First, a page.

As depicted in the figures, the flexible belt 140 is further provided with nine wedge-shaped projections 121. The nine projections 121 provide a particularly desirable interaction with a walk-off detect and lock-on groove structure, as shown in FIGS. 1-7. Provision of nine projections 121 enables the desirable 120-degree spacing of axial grooves, as shown in FIG. 8, wherein each groove lies over a thick wedge-shaped projection 121 as opposed to the thinner web portion 122 interconnecting the projections 121. Placing the locking mechanism in such manner provides increased strength to the locking mechanism with the stability of three pins 135 at 120-degree spacings from one another around the belt 140. Additionally, a nine-projection belt 140 provides increased torque transfer over, for example, eight-projection belts. The overall combination of FIGS. 8-13 thus provides improved strength and performance in a more compact structure, together with a walk-off detect, lock-on feature.
The hubs 151 are each a unitary metal piece, preferably steel, which is preferably machined to shape by a CNC automatic milling machine. The belt 140 is preferably a selected polyurethane and is installed by wrapping it around the previously installed hubs 151, and thereafter installing the metal retainer ring 131, preferably using the walk-off detect, lock-on procedure described above.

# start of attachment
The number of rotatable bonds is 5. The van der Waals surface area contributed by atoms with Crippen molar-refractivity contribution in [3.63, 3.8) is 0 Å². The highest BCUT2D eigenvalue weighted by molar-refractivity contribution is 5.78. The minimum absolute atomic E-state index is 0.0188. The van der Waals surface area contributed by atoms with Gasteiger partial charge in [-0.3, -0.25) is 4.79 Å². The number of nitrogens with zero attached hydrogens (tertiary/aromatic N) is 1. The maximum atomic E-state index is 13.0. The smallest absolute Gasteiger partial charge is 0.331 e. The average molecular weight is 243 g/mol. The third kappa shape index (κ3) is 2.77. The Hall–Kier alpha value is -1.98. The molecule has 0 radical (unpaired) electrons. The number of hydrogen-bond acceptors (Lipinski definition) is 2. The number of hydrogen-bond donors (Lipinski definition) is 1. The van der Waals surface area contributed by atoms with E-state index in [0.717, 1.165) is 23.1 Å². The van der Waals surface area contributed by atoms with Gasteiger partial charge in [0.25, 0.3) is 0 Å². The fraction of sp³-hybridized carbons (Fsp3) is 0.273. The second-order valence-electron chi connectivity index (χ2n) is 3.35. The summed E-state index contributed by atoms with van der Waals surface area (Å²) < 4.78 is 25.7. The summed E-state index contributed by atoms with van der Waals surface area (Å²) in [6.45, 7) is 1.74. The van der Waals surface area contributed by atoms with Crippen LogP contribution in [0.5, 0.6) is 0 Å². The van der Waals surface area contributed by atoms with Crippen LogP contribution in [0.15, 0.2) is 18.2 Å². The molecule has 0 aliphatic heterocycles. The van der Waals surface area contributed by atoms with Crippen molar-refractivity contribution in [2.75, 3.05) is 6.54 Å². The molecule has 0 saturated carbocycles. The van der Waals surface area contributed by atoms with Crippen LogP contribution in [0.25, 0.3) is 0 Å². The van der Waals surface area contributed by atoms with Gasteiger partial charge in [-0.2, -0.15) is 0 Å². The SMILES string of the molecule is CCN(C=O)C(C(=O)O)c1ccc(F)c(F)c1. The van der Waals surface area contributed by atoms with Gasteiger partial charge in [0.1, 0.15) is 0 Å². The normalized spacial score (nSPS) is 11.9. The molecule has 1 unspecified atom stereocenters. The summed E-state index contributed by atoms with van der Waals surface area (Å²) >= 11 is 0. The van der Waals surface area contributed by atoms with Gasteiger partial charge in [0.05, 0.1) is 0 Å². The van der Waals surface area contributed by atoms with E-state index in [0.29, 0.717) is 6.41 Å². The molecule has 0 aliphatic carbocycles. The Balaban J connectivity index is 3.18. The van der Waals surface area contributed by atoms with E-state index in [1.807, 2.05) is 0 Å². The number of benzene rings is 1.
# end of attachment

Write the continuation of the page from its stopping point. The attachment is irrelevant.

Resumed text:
Those skilled in the art will appreciate that various adaptations and modifications of the just-described preferred embodiment can be configured without departing from the scope and spirit of the invention. For example, while receptacles 18, 20, 22 have been particularly disclosed in the preferred embodiment to enhance installation and provide tactile sizing of the relative band/belt position, such receptacle portions could be modified or omitted in other embodiments. The number of axial and cooperating circumferential grooves may also be varied. Various diameter or "sizes" of hubs and belts may be provided for various applications with various specific dimensioning for a selected application. Therefore, it is to be understood that, within the scope of the appended claims, the invention may be practiced other than as specifically described herein.
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|U.S. Classification||464/88, 464/901, 464/154|
|International Classification||F16D3/58, F16D3/54|
|Cooperative Classification||Y10S464/901, F16D3/58, F16D3/54|
|European Classification||F16D3/58, F16D3/54|
|Oct 12, 2001||FPAY||Fee payment|
Year of fee payment: 4